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Familiarity


Rocky4

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Can you pick up any guitar and play it well? My guitars feel so comfortable, so easy to play. When I go to the local guitar dealer and pick one up, it feels so awkward. The only exception was my Special that felt good from the get-go. I almost dread trying new things out at the store because I can't get a good feel for anything. I wonder if it's a factory set up thing. I like Super Slinkys and low, low action

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It depends, as you suggested, on the setup and strings. I'm a "low action, light string" guy ever since I started on a classical some weeks ago. <grin>

 

In another thread I noted how I was not physically capable of playing Wildwood Flower on Mother Maybelle's - an the lovely little lady did it effortlessly on those heavy strings.

 

I don't particularly care for Fender necks or "fat" necks or string spacing less than the "Gibson standard."

 

Also, I think different guitars almost force different technique and technical concepts on you. That's not good or bad, just how one is going to be guided to an extent by the shape and feel of the instrument.

 

m

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Well (for me) some guitar necks feel better, initially, but I can get used to almost any

neck, within minutes, seemingly. Heavy gauage strings, are another thing, entirely...

I cannot (for some reason) get used to, or even like to play heavy guage acoustic

strings...no matter how I try to "like" them...I Just Don't!! Consequently, my acoustic

playing is a bit lax, to say the least. I LOVE acoustic guitar, and it's music...don't get

me wrong, but I guess I haven't done it enough, to feel comfortable. Heck, I'm still

attempting to reconnect with my "electic" guitars...after a 30 year hiatus! Whew!! ;>b

 

CB

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I used to only like certain set ups light and low. Back about 30 years ago a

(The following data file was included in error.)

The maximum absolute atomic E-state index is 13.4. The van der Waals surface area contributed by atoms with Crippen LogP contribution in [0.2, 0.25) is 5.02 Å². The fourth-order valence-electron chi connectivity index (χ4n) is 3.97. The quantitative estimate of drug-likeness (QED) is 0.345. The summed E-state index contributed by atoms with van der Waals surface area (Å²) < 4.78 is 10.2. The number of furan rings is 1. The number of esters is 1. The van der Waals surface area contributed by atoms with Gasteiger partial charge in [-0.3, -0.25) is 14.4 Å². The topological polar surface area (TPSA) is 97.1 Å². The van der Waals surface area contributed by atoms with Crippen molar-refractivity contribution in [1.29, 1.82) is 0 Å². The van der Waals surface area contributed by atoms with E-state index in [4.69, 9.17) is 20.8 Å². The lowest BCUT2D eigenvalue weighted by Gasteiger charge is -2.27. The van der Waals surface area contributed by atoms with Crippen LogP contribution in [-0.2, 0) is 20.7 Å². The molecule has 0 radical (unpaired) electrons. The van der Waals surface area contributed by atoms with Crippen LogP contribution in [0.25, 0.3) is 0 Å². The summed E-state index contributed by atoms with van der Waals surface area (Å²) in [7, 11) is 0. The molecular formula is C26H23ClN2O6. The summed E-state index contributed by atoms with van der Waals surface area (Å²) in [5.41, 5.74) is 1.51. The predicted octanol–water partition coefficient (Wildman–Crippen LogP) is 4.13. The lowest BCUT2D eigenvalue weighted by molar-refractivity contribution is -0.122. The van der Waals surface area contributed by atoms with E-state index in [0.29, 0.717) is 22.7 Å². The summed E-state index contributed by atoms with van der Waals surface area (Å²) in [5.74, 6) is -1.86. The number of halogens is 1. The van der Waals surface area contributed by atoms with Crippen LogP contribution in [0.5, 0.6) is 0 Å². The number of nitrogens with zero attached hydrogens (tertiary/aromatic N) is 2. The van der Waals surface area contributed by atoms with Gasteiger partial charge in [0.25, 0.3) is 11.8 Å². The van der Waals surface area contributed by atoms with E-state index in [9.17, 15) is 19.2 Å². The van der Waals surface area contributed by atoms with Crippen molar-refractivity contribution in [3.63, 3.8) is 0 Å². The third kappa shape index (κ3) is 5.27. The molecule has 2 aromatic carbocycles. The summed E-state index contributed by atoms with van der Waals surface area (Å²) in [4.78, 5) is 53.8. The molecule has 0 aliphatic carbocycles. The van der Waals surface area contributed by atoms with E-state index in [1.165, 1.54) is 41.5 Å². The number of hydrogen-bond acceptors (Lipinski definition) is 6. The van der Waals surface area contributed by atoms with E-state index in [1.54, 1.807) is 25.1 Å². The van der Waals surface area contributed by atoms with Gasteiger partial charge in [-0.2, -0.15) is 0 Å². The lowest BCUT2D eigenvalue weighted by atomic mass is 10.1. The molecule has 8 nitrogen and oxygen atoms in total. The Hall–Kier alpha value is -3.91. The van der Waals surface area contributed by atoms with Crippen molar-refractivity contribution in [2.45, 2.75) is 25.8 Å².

friend could pick up any guitar and play it like he'd been playing it for years.

I asked him and he said he played his acoustic like it was an electric. I tried it and

after getting use to the acoustic it now makes now difference. I feel the difference

but still pretty much play any guitar. That said I do know what I like in a guitar

and I'm pretty fussy when it comes to buying one. Just because you can play any

type of set up doesn't mean you have too.

 

CW

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I recently got my old 88 Strat up and running. It's been my main guitar since I was 17, but I was without it for the last 4 years or so. After that amount of time, I thought my new strat and Nighthawk would be just a familliar, but no way.

 

My old 88 felt like I had nothing in my hand, it was as if it was my fingertips. Absolutely effortless navigation of the fretboard. Gigged with it last weekend and I really felt like my Old Self. Maybe it's the comfort of a familiar old friend, or that thing is haunted (I'm sure the super thin neck has something to do with it. That Modern C shape is a little clumbsy). Either way it adds up Mojo!

 

I still love my other guitars, and my Nighthawk is nearing that level of familiarity, but there's nothing like really knowing your neck.

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All new Gibsons to me are hard to play when new, when I try a guitar more than anything I "feel" the neck to get an idea of the shape. I can't play well with one of my own guitars much less one with an unbroken in neck.

 

The neck on my Casino is too thin, I cannot get used to it hence is my least played guitar. B7 chord? give me a minute.

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To me different necks have the disadvantage of kinda forcing a different kind of technique - and they have the advantage of kinda forcing a different kind of technque.